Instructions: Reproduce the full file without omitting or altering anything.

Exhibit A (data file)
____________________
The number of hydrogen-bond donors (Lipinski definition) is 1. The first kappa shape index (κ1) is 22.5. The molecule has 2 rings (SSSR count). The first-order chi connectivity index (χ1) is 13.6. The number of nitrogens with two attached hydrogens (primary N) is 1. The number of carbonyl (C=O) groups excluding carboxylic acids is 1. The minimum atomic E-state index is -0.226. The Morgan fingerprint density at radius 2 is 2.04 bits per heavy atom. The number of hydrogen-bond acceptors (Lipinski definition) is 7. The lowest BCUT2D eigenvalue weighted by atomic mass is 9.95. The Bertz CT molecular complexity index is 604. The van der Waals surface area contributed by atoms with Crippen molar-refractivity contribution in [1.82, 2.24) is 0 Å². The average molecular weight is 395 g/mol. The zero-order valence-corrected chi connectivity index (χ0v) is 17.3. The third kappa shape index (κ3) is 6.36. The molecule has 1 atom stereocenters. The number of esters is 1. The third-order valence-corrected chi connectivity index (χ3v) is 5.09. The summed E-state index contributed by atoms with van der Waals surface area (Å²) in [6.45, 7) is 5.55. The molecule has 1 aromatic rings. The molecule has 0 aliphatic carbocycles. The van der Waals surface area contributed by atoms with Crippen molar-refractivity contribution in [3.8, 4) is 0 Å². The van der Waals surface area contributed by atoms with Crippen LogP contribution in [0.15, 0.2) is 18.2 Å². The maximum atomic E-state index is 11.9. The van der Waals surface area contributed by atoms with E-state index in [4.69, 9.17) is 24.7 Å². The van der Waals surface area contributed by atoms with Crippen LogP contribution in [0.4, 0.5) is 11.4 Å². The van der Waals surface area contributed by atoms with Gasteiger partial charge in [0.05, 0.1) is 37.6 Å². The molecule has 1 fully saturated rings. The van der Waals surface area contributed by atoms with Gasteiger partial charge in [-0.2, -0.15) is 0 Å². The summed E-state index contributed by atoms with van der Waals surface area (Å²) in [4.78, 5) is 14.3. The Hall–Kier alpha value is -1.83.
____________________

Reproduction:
The number of hydrogen-bond donors (Lipinski definition) is 1. The first kappa shape index (κ1) is 22.5. The molecule has 2 rings (SSSR count). The first-order chi connectivity index (χ1) is 13.6. The number of nitrogens with two attached hydrogens (primary N) is 1. The number of carbonyl (C=O) groups excluding carboxylic acids is 1. The minimum atomic E-state index is -0.226. The Morgan fingerprint density at radius 2 is 2.04 bits per heavy atom. The number of hydrogen-bond acceptors (Lipinski definition) is 7. The lowest BCUT2D eigenvalue weighted by atomic mass is 9.95. The Bertz CT molecular complexity index is 604. The van der Waals surface area contributed by atoms with Crippen molar-refractivity contribution in [1.82, 2.24) is 0 Å². The average molecular weight is 395 g/mol. The zero-order valence-corrected chi connectivity index (χ0v) is 17.3. The third kappa shape index (κ3) is 6.36. The molecule has 1 atom stereocenters. The number of esters is 1. The third-order valence-corrected chi connectivity index (χ3v) is 5.09. The summed E-state index contributed by atoms with van der Waals surface area (Å²) in [6.45, 7) is 5.55. The molecule has 1 aromatic rings. The molecule has 0 aliphatic carbocycles. The van der Waals surface area contributed by atoms with Crippen molar-refractivity contribution in [3.8, 4) is 0 Å². The van der Waals surface area contributed by atoms with Crippen LogP contribution in [0.15, 0.2) is 18.2 Å². The maximum atomic E-state index is 11.9. The van der Waals surface area contributed by atoms with E-state index in [4.69, 9.17) is 24.7 Å². The van der Waals surface area contributed by atoms with Crippen LogP contribution in [0.4, 0.5) is 11.4 Å². The van der Waals surface area contributed by atoms with Gasteiger partial charge in [0.05, 0.1) is 37.6 Å². The molecule has 1 fully saturated rings. The van der Waals surface area contributed by atoms with Gasteiger partial charge in [-0.2, -0.15) is 0 Å². The summed E-state index contributed by atoms with van der Waals surface area (Å²) in [4.78, 5) is 14.3. The Hall–Kier alpha value is -1.83.